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Stem Cell Rev. 2013 Apr;9(2):121-31. doi: 10.1007/s12015-013-9434-7.

Both chondroinduction and proliferation account for growth of cartilage nodules in mouse limb bud cultures.

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Department of Laboratory Medicine and Pathobiology, University of Toronto, Toronto, Canada.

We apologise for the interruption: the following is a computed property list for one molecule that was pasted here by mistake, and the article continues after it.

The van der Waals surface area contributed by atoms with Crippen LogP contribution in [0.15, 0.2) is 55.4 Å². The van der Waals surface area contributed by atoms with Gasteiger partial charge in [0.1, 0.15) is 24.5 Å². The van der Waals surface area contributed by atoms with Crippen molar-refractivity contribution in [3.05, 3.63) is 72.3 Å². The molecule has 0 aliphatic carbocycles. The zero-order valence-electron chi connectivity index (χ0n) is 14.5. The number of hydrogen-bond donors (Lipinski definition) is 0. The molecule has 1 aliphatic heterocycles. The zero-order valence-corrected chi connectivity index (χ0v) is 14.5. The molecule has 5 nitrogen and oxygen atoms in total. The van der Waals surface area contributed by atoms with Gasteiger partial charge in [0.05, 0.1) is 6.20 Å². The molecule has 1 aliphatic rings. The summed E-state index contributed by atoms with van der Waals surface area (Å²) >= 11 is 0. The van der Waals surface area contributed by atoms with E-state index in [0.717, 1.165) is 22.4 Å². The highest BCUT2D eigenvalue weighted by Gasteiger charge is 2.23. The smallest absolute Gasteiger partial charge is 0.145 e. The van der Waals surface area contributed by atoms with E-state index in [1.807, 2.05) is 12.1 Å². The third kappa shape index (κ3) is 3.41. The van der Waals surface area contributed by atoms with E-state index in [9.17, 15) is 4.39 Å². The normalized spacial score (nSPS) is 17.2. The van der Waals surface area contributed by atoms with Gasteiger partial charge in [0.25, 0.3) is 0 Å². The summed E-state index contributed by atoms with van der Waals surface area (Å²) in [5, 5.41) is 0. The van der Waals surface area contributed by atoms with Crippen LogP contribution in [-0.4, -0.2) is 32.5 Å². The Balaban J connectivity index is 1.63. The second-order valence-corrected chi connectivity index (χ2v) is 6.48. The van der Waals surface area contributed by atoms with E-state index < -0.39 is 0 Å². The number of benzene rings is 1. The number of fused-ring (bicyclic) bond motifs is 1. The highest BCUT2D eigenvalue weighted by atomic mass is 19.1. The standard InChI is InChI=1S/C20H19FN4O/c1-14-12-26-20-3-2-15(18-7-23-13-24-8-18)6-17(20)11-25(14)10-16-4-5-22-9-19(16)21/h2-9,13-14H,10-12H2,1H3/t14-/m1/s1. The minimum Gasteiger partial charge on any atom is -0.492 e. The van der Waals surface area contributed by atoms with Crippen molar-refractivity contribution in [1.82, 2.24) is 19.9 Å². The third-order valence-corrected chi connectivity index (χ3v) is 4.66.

High density micromass culture of limb bud mesenchymal stem cells isolated from mouse embryos represents a well-established model to study chondro- and osteogenesis. In spite of wide usage of the limb bud model, the mechanisms underlying cartilage nodule growth remain unclear. To determine whether cartilage nodules grow solely by induction of surrounding cells or proliferation of cells within the nodules, we performed BrdU/Collagen II (Col II) double-labelling and 3D reconstruction of growing cartilage nodules. We demonstrated that Col II-positive replicating chondrocytes are present throughout the nodules with the majority of replicating cells localized on the top (cell-medium interface) and periphery/sides of nodules. Kinetic analysis of cellular proliferation within the nodules demonstrated the time-dependent reduction in number of Col II-positive replicating cells. The sequential expression of Col I, Col II, Col X, parathyroid hormone related peptide receptor 1 (Pthr1), bone sialoprotein (Bsp) and osteocalcin (Ocn) mRNAs was similar to that characterizing chondrocyte differentiation and maturation in vivo. We conclude that the limb bud model recapitulates events seen during endochondral bone formation: cellular aggregation, proliferation, differentiation and maturation to hypertrophy. We also conclude that not only induction of peri-nodular mesenchymal cells but also proliferation of chondrocytes within cartilage nodules contribute to cartilage nodule growth.

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